Debate Over Lynching Begins>Ray Baker
Stannard Baker, What is a Lynching?, McClure's Magazine
on Monday afternoon the mob began to gather. At first it was an
absurd, ineffectual crowd, made up largely of lawless boys of
sixteen to twenty - a pronounced feature of every mob - with a
wide fringe of more respectable citizens, their hands in their
pockets and no convictions in their souls, looking on curiously,
helplessly. They gathered hooting around the jail, cowardly, at
first, as all mobs are, but growing bolder as darkness came on
and no move was made to check them. The murder of Collis was not
a horrible, soul-rending crime like that at Statesboro, Georgia;
these men in the mob were not personal friends of the murdered
man; it was a mob from the back rooms of the swarming saloons
of Springfield; and it included also the sort of idle boys "who
hang around cigar stores," as one observer told me. The newspaper
reports are fond of describing lynching mobs as "made up
of the foremost citizens of the town." In no cases that I
know of, either South or North, has a mob been made up of what
may be called the best citizens; but the best citizens have often
stood afar off "decrying the mob" - as a Springfield
man told me piously - and letting it go on. A mob is the method
by which good citizens turn over the law and the government to
the criminal or irresponsible classes.
no official in direct authority in Springfield that evening, apparently,
had so much as an ounce of grit within him. The sheriff came out
and made a weak speech in which he said he "didn't want to
hurt anybody." They threw stones at him and broke his windows.
The chief of police sent eighteen men to the jail but did not
go near himself. All of these policemen undoubtedly sympathized
with the mob in its efforts to get at the slayer of their brother
officer; at least, they did nothing effective to prevent the lynching.
An appeal was made to the Mayor to order out the engine companies
that water might be turned on the mob. He said he didn't like
to; the hose might be cut! The local militia company was called
to its barracks, but the officer in charge hesitated, vacillated,
doubted his authority, and objected finally because he had
no ammunition except Krag-Jorgenson cartridges, which, if fired
into a mob, would kill too many people! The soldiers did not stir
that night from the safe and comfortable precincts of their armory.
sort of dry rot, a moral paralysis, seems to strike the administrators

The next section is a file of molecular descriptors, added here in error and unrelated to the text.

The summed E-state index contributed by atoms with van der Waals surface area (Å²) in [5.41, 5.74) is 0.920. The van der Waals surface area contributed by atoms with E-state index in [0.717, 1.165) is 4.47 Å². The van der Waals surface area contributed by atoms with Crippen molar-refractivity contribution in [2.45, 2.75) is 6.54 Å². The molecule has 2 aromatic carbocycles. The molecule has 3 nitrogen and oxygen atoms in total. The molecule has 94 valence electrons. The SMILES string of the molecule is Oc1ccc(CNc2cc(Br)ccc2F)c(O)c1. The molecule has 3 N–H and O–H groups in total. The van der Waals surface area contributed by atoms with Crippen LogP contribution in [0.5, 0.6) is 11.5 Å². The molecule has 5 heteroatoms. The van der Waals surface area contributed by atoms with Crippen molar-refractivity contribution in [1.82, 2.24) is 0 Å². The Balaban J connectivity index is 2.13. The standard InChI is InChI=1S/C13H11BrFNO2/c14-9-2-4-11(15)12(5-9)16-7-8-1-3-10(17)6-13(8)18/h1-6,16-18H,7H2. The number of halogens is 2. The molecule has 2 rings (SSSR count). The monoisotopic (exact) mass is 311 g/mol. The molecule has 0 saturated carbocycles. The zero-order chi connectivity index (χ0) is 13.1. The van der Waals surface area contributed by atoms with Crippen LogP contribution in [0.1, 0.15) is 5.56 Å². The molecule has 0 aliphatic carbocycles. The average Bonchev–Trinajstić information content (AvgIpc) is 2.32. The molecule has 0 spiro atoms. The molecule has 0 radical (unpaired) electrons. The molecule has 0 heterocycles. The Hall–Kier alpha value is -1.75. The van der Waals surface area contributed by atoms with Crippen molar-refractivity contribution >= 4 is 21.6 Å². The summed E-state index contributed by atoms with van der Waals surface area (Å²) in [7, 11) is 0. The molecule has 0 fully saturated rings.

of law in a town like Springfield. What can be expected of officers
who are not accustomed to enforce the law, or of a people not
accustomed to obey it - or who make reservations and exceptions
when they do enforce it or obey it?
the sheriff made his speech to the mob, urging them to let the
law take its course they jeered him. The law! When, in the past,
had the law taken its proper course in dark County? Someone shouted,
referring to Dixon:
only get fined for shooting in the city limits."
get ten days in jail and suspended sentence."
there were voices:
go hang Mower and Miller" - the two judges.
threat, indeed, was frequently repeated both on the night of the
lynching and on the day following.
the mob came finally, and cracked the door of the jail with a
railroad rail. This jail is said to be the strongest in Ohio,
and having seen it, I can well believe that the report is true.
But steel bars have never yet kept out a mob; it takes something
a good deal stronger: human courage backed up by the consciousness
of being right.
murdered the Negro in cold blood in the jail doorway; then they
dragged him to the principal business street and hung him to a
telegraph-pole, afterward riddling his lifeless body with revolver
was the end of that. Mob justice administered. And there the Negro
hung until daylight the next morning - an unspeakably grisly,
dangling horror, advertising the shame of the town. His head was
shockingly crooked to one side, his ragged clothing, cut for souvenirs,
exposed in places his bare body: he dripped blood. And, with the
crowds of men both here and at the morgue where the body was publicly
exhibited, came young boys in knickerbockers, and little girls
and women by scores, horrified but curious. They came even with
baby carriages! Men made jokes: "A dead nigger is a good
nigger." And the purblind, dollars-and-cents man, most despicable
of all, was congratulating the public:
save the county a lot of money!"
lessons, these, for the young!
the mob wasn't through with its work. Easy people imagine that,
having hanged a Negro, the mob goes quietly about its business;
but that is never the way of the mob. Once released, the spirit
of anarchy spreads and spreads, not subsiding until it has accomplished
its full measure of evil.